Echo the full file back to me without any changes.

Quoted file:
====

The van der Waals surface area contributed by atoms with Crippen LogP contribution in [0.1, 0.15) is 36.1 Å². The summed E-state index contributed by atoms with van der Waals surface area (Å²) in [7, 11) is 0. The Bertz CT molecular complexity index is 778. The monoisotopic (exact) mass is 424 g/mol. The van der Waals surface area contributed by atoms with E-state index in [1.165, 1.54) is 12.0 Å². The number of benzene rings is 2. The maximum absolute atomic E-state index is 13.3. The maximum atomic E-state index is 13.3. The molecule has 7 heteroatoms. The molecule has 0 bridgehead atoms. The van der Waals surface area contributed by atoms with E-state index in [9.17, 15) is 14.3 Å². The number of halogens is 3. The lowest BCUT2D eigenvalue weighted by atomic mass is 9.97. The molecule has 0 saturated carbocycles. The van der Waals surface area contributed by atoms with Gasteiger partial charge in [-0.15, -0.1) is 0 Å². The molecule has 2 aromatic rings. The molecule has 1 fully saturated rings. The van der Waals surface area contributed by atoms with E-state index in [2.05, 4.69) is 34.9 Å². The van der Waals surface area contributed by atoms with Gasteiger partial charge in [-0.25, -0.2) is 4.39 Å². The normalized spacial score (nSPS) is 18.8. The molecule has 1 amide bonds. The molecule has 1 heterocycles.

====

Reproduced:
The van der Waals surface area contributed by atoms with Crippen LogP contribution in [0.1, 0.15) is 36.1 Å². The summed E-state index contributed by atoms with van der Waals surface area (Å²) in [7, 11) is 0. The Bertz CT molecular complexity index is 778. The monoisotopic (exact) mass is 424 g/mol. The van der Waals surface area contributed by atoms with E-state index in [1.165, 1.54) is 12.0 Å². The number of benzene rings is 2. The maximum absolute atomic E-state index is 13.3. The maximum atomic E-state index is 13.3. The molecule has 7 heteroatoms. The molecule has 0 bridgehead atoms. The van der Waals surface area contributed by atoms with E-state index in [9.17, 15) is 14.3 Å². The number of halogens is 3. The lowest BCUT2D eigenvalue weighted by atomic mass is 9.97. The molecule has 0 saturated carbocycles. The van der Waals surface area contributed by atoms with Gasteiger partial charge in [-0.15, -0.1) is 0 Å². The molecule has 2 aromatic rings. The molecule has 1 fully saturated rings. The van der Waals surface area contributed by atoms with E-state index in [2.05, 4.69) is 34.9 Å². The van der Waals surface area contributed by atoms with Gasteiger partial charge in [-0.25, -0.2) is 4.39 Å². The normalized spacial score (nSPS) is 18.8. The molecule has 1 amide bonds. The molecule has 1 heterocycles.